As far as that goal is concerned, George Arnold, national coordinator for smart grid interoperability with NIST, emphasizes that in some cases, as in the smart meters, tangible results of the development will provide industry and consumers with benefits almost as soon as they are developed. In other cases, however, it may take time for those aspects of the smart grid to bear fruit.

“They may notice fewer outages,” Arnold says, adding, “For example, there are phaser-measurement units that are used to monitor the health of the transmission network.” The 2009 American Recovery and Reinvestment Act—better known as the Stimulus Bill—provided action funding to deploy nearly a thousand of these units in the high-voltage transmission grid, he says. 

Just as the smart meters will give homeowners and commercial building operators the tools to manage their electrical consumption more efficiently, Arnold explains, “What these units do is provide a measure of real-time situational awareness of the health of the grid. It’s like putting an EKG [electrocardiogram] on the grid. This allows grid operators to discern much more quickly when failures in the grid have the potential to lead to more significant outages.”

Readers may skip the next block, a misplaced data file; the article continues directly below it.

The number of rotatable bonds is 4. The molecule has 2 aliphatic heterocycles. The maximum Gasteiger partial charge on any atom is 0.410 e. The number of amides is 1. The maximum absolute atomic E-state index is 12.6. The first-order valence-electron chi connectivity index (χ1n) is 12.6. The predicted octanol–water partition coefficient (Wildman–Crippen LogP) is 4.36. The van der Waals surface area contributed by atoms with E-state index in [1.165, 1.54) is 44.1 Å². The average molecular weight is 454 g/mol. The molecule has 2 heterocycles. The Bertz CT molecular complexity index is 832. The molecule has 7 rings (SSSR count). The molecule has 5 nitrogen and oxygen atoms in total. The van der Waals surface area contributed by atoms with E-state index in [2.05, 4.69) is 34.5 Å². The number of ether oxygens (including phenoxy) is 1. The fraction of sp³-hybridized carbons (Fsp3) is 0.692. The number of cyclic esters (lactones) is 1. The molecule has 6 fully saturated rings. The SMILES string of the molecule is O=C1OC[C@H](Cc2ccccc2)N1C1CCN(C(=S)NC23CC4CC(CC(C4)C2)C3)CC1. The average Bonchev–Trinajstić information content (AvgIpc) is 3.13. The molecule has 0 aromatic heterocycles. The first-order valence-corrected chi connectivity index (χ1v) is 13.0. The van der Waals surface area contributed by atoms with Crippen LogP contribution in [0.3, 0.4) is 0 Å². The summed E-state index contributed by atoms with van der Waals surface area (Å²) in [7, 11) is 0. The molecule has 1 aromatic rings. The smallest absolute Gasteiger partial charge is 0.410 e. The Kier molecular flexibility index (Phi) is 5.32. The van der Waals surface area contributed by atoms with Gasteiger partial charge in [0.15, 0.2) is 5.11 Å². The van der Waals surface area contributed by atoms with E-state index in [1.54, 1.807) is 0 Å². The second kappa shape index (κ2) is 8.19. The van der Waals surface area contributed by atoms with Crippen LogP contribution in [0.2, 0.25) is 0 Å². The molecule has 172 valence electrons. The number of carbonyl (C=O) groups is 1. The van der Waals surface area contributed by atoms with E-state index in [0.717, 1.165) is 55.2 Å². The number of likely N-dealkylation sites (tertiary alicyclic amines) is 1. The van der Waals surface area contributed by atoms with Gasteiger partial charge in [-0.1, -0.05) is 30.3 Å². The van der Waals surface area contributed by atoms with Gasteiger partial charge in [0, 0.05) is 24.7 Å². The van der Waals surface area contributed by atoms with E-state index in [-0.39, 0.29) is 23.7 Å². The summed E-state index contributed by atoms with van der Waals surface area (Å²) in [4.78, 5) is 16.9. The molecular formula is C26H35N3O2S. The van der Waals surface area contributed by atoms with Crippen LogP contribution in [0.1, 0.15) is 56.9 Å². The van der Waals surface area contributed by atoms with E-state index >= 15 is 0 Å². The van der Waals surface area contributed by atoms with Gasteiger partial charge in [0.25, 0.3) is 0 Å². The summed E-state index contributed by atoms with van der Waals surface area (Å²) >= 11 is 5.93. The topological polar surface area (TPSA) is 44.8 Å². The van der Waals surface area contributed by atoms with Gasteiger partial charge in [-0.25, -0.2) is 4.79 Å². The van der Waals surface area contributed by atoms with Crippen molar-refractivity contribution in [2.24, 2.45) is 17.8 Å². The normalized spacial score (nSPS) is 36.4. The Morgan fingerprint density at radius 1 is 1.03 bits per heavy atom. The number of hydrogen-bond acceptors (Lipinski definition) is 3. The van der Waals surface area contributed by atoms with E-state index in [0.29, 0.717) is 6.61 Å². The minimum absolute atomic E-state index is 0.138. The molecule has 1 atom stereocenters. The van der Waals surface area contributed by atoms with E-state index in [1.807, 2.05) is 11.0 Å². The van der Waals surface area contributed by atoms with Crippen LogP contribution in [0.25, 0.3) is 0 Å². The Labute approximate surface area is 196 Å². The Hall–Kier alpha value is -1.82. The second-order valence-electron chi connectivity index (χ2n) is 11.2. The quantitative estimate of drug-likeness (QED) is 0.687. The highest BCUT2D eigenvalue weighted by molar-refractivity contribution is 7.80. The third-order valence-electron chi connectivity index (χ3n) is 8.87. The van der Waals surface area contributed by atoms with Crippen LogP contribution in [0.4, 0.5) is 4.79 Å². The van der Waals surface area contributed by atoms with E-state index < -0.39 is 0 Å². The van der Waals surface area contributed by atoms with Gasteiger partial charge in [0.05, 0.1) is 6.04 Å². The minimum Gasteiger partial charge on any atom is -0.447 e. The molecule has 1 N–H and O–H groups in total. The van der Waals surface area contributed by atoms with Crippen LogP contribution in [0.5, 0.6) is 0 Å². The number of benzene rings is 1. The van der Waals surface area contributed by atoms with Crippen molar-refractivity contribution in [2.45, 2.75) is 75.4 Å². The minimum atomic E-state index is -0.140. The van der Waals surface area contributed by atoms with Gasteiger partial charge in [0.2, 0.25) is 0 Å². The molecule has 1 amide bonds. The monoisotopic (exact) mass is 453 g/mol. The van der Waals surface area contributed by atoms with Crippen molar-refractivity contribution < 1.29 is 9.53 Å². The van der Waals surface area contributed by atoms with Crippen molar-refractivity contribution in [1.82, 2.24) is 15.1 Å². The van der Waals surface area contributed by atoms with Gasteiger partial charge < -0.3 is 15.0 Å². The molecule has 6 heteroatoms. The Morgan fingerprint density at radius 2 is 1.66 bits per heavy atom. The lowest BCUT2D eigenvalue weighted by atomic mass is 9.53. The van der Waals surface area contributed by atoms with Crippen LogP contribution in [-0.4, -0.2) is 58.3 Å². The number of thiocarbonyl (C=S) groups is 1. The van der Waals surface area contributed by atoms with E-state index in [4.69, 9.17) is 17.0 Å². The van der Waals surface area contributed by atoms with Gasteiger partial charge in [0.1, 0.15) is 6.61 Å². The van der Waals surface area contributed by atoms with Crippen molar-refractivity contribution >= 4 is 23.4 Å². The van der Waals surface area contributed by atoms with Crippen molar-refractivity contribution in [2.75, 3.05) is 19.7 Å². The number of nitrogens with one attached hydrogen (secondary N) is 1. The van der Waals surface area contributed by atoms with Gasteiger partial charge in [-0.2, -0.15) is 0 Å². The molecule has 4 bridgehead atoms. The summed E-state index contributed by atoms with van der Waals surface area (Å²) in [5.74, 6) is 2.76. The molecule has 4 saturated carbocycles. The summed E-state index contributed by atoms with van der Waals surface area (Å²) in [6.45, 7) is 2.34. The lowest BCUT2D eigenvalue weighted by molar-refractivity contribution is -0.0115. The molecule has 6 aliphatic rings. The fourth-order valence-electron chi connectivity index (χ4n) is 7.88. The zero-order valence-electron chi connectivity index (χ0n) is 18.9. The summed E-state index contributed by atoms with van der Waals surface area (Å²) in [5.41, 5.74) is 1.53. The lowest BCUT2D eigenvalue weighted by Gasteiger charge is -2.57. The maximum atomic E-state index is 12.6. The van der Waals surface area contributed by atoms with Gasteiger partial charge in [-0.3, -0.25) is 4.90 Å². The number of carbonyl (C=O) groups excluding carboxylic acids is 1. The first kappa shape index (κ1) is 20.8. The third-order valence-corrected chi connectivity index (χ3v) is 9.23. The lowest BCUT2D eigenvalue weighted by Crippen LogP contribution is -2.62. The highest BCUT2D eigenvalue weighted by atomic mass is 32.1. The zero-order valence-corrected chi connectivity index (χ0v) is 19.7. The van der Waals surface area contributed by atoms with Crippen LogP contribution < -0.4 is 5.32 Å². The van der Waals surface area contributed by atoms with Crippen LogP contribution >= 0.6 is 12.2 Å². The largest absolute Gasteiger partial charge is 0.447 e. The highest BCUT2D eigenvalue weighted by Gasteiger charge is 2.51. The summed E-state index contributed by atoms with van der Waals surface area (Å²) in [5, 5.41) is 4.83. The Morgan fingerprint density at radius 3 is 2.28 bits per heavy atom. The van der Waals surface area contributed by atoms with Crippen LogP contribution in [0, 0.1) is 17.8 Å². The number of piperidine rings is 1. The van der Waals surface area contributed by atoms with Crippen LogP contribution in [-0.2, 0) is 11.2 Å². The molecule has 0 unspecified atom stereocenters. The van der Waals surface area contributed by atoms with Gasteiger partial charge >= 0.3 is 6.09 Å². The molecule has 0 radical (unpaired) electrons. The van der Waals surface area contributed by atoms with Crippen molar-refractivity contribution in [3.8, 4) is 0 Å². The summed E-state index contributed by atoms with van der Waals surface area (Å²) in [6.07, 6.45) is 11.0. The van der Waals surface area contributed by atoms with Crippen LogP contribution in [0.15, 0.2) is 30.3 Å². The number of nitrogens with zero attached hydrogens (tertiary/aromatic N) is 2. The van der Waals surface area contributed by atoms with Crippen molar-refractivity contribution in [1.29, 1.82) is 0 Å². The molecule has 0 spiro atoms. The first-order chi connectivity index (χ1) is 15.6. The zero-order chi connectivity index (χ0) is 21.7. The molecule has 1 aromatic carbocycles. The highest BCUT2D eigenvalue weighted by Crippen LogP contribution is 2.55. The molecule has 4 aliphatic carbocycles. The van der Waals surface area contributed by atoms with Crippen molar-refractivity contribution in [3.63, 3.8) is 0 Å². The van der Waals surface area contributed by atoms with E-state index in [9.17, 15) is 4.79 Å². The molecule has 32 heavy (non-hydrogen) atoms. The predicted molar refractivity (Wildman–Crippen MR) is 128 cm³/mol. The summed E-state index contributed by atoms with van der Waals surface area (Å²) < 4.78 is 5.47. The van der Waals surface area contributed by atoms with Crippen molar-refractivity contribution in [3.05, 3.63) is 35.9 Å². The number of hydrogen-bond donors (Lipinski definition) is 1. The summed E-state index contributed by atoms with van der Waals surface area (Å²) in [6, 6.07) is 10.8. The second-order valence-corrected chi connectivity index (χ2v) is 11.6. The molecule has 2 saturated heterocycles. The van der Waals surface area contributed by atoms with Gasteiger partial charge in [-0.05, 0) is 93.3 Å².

He believes that had phaser-management units been deployed at the time of the August 13, 2003, blackout that affected much of the northeastern and Midwest United States and Canada, “It’s very likely that this blackout could have been averted.” That outage affected more than 55 million people in the province of Ontario, Canada, and eight U.S. states.

Closer to home, Arnold says smart meters will help electric utilities restoring power in the event of a blackout, because they would give utilities “real-time visibility into whether a home or an office has power, and they can take corrective action.”

The real—and potential—benefits of the smart grid also will become important if all-electric vehicles rise in popularity, according to Molitor. “If electric vehicles start to take off, they’re going to have to change the way we approach the architecture of the grid,” he posits.